Corporate farming is a term used to describe companies that own or influence farms and agricultural practices on a large scale. This includes not only corporate ownership of farms and selling of agricultural products, but also the roles of these companies in influencing agricultural education, research, and public policy through funding initiatives and lobbying efforts.
The definition and effects of corporate farming on agriculture are widely debated, though most sources that describe large businesses in agriculture as "corporate farms" portray their role in a negative light.
- 1 Definitions and usage
- 2 Debates
- 3 North America
- 4 Europe
- 5 Eurasia
- 6 Africa
- 7 Middle East
- 8 Anti–corporate farming laws
- 9 See also
- 10 Sources
Definitions and usage
The varied and fluid meanings of "corporate farming" have resulted in conflicting definitions of the term, with implications in particular for legal definitions.
Most legal definitions of corporate farming in the United States pertain to tax laws, anti–corporate farming laws, and census data collection. These definitions mostly reference farm income, indicating farms over a certain threshold as corporate farms, as well as ownership of the farm, specifically targeting farms that do not pass ownership through family lines.
In public discourse, the term "corporate farming" lacks a firmly established definition and is variously applied. However, several features of the term's usage frequently arise:
- It is largely used as a pejorative with strong negative connotations.
- It most commonly refers to corporations that are large-scale farms, market agricultural technologies (in particular pesticides, fertilizers, and GMO's), have significant economic and political influence, or some combination of the three.
- It is usually used in opposition to family farms and new agricultural movements, such as sustainable agriculture and the local food movement.
"Family farm" and "corporate farm" are often defined as mutually exclusive terms, with the two having fundamentally opposing goals. This mostly stems from the widespread assumption that family farms are small farms while corporate farms are large scale operations. While it is true that the majority of small farms are family owned, many large farms are also family businesses, including some of the largest farms in the US.
Additionally, there are large economic and legal incentives for family farmers to incorporate their businesses.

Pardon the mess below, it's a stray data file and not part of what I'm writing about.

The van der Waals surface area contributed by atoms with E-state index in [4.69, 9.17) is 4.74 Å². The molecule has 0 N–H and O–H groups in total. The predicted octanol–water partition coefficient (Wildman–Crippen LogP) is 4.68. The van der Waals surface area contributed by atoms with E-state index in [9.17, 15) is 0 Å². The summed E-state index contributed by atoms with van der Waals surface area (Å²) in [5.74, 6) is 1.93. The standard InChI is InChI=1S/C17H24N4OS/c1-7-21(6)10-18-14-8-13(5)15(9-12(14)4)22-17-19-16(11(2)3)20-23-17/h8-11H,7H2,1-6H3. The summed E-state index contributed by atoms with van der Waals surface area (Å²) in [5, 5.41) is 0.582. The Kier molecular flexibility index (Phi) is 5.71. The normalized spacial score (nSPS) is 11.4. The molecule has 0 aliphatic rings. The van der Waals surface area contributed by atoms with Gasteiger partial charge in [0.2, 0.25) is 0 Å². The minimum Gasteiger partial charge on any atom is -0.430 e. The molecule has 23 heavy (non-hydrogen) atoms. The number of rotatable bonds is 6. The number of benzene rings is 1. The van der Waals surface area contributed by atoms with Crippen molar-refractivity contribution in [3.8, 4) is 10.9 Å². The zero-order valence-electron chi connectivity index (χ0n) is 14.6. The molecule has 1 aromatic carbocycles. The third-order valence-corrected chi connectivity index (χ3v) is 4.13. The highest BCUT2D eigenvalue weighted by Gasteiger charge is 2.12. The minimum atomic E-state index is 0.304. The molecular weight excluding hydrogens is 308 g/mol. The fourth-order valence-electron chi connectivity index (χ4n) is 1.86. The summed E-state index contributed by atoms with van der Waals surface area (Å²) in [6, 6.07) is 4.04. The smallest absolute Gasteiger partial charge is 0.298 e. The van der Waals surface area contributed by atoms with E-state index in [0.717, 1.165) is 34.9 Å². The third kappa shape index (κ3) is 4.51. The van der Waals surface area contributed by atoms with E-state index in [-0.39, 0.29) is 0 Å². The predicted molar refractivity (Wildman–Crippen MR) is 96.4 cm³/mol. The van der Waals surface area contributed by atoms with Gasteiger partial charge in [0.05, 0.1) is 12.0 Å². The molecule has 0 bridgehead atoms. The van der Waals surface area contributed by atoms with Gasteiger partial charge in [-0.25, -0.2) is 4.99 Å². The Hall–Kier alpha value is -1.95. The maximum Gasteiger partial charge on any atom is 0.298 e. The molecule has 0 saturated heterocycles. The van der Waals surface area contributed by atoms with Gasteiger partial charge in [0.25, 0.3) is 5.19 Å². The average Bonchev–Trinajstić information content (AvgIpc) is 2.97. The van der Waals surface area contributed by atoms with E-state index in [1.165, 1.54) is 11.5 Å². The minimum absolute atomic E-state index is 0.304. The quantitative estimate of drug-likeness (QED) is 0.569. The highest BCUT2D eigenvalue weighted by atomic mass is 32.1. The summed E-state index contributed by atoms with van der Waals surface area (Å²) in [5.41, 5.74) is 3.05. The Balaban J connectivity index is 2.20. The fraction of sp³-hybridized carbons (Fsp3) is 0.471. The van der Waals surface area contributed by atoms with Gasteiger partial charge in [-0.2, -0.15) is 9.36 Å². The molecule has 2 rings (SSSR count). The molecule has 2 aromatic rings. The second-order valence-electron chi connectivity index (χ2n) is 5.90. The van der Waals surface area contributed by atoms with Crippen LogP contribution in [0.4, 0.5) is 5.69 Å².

Farming contracts are agreements between a farmer and a buyer that stipulates what the farmer will grow and how much they will grow usually in return for guaranteed purchase of the product or financial support in purchase of inputs (e.g. feed for livestock growers). In most instances of contract farming, the farm is family owned while the buyer is a larger corporation. This makes it difficult to distinguish the contract farmers from "corporate farms," because they are family farms but with significant corporate influence. This subtle distinction left a loop-hole in many state laws that prohibited corporate farming, effectively allowing corporations to farm in these states as long as they contracted with local farm owners.
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Many people also choose to include non-farming entities in their definitions of corporate farming. Beyond just the farm contractors mentioned above, these types of companies commonly considered part of the term include Cargill, Monsanto, and DuPont Pioneer among others. These corporations do not have production farms, meaning they do not produce a significant amount of farm products. However, their role in producing and selling agricultural supplies and their purchase and processing of farm products often leads to them being grouped with corporate farms. While this is legalistically incorrect, it is widely considered substantively accurate, because including these companies in the term "corporate farming" is necessary to describe their real influence over agriculture, just as in various industries regulating and taxing agencies do not allow treating all individual workers as "contractors" as a loophole for avoiding the employment standards and taxes that go with having employees.